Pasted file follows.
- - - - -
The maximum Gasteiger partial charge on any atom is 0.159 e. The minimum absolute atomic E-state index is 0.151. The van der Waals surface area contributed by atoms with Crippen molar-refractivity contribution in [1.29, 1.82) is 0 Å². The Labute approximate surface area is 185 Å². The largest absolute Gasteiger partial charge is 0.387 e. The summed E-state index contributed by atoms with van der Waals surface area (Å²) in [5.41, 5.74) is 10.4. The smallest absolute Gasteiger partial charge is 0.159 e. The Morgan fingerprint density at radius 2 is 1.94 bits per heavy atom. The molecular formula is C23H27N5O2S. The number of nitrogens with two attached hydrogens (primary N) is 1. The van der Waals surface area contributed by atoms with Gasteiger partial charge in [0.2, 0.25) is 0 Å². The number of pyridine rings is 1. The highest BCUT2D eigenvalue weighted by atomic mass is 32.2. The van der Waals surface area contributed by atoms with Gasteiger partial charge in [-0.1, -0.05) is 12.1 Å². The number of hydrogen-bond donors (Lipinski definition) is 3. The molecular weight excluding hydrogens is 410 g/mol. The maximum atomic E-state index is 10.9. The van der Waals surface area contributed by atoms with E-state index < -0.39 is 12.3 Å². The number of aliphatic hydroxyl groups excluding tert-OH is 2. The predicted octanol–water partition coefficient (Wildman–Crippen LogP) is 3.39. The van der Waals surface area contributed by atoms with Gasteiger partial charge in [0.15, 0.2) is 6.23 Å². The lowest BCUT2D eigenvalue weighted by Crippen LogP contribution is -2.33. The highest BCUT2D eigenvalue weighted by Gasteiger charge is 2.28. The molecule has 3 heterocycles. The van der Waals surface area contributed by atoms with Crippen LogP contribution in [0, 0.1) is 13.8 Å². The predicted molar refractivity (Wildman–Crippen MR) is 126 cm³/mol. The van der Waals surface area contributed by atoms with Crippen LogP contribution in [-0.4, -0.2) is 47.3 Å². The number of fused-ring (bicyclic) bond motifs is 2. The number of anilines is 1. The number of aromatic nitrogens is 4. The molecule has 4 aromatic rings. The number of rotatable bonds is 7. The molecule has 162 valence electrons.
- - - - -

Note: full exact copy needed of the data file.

The maximum Gasteiger partial charge on any atom is 0.159 e. The minimum absolute atomic E-state index is 0.151. The van der Waals surface area contributed by atoms with Crippen molar-refractivity contribution in [1.29, 1.82) is 0 Å². The Labute approximate surface area is 185 Å². The largest absolute Gasteiger partial charge is 0.387 e. The summed E-state index contributed by atoms with van der Waals surface area (Å²) in [5.41, 5.74) is 10.4. The smallest absolute Gasteiger partial charge is 0.159 e. The Morgan fingerprint density at radius 2 is 1.94 bits per heavy atom. The molecular formula is C23H27N5O2S. The number of nitrogens with two attached hydrogens (primary N) is 1. The van der Waals surface area contributed by atoms with Gasteiger partial charge in [0.2, 0.25) is 0 Å². The number of pyridine rings is 1. The highest BCUT2D eigenvalue weighted by atomic mass is 32.2. The van der Waals surface area contributed by atoms with Gasteiger partial charge in [-0.1, -0.05) is 12.1 Å². The number of hydrogen-bond donors (Lipinski definition) is 3. The molecular weight excluding hydrogens is 410 g/mol. The maximum atomic E-state index is 10.9. The van der Waals surface area contributed by atoms with E-state index < -0.39 is 12.3 Å². The number of aliphatic hydroxyl groups excluding tert-OH is 2. The predicted octanol–water partition coefficient (Wildman–Crippen LogP) is 3.39. The van der Waals surface area contributed by atoms with Gasteiger partial charge in [0.15, 0.2) is 6.23 Å². The lowest BCUT2D eigenvalue weighted by Crippen LogP contribution is -2.33. The highest BCUT2D eigenvalue weighted by Gasteiger charge is 2.28. The molecule has 3 heterocycles. The van der Waals surface area contributed by atoms with Crippen LogP contribution in [0, 0.1) is 13.8 Å². The predicted molar refractivity (Wildman–Crippen MR) is 126 cm³/mol. The van der Waals surface area contributed by atoms with Crippen LogP contribution in [-0.4, -0.2) is 47.3 Å². The number of fused-ring (bicyclic) bond motifs is 2. The number of anilines is 1. The number of aromatic nitrogens is 4. The molecule has 4 aromatic rings. The number of rotatable bonds is 7. The molecule has 162 valence electrons.